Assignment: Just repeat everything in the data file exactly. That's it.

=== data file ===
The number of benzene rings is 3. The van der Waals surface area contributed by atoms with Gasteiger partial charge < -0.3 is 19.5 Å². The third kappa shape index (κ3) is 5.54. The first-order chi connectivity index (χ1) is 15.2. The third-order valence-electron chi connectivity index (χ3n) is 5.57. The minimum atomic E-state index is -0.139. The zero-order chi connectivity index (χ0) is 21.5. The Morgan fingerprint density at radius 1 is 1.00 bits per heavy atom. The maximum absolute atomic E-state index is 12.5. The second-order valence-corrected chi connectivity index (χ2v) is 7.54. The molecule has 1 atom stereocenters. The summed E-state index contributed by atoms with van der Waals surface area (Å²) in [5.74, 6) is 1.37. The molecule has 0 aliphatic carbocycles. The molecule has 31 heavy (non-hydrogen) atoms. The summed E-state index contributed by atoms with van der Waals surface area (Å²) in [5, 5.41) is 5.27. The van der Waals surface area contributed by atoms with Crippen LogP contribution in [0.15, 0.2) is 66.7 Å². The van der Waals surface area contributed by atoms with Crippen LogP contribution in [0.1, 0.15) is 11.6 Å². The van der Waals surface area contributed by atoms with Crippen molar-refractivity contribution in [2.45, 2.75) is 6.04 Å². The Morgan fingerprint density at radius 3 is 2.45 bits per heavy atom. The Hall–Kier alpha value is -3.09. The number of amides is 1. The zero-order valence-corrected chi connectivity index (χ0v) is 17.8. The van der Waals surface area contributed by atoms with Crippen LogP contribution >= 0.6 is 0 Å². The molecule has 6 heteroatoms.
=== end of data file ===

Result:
The number of benzene rings is 3. The van der Waals surface area contributed by atoms with Gasteiger partial charge < -0.3 is 19.5 Å². The third kappa shape index (κ3) is 5.54. The first-order chi connectivity index (χ1) is 15.2. The third-order valence-electron chi connectivity index (χ3n) is 5.57. The minimum atomic E-state index is -0.139. The zero-order chi connectivity index (χ0) is 21.5. The Morgan fingerprint density at radius 1 is 1.00 bits per heavy atom. The maximum absolute atomic E-state index is 12.5. The second-order valence-corrected chi connectivity index (χ2v) is 7.54. The molecule has 1 atom stereocenters. The summed E-state index contributed by atoms with van der Waals surface area (Å²) in [5.74, 6) is 1.37. The molecule has 0 aliphatic carbocycles. The molecule has 31 heavy (non-hydrogen) atoms. The summed E-state index contributed by atoms with van der Waals surface area (Å²) in [5, 5.41) is 5.27. The van der Waals surface area contributed by atoms with Crippen LogP contribution in [0.15, 0.2) is 66.7 Å². The van der Waals surface area contributed by atoms with Crippen LogP contribution in [0.1, 0.15) is 11.6 Å². The van der Waals surface area contributed by atoms with Crippen molar-refractivity contribution in [2.45, 2.75) is 6.04 Å². The Morgan fingerprint density at radius 3 is 2.45 bits per heavy atom. The Hall–Kier alpha value is -3.09. The number of amides is 1. The zero-order valence-corrected chi connectivity index (χ0v) is 17.8. The van der Waals surface area contributed by atoms with Crippen LogP contribution >= 0.6 is 0 Å². The molecule has 6 heteroatoms.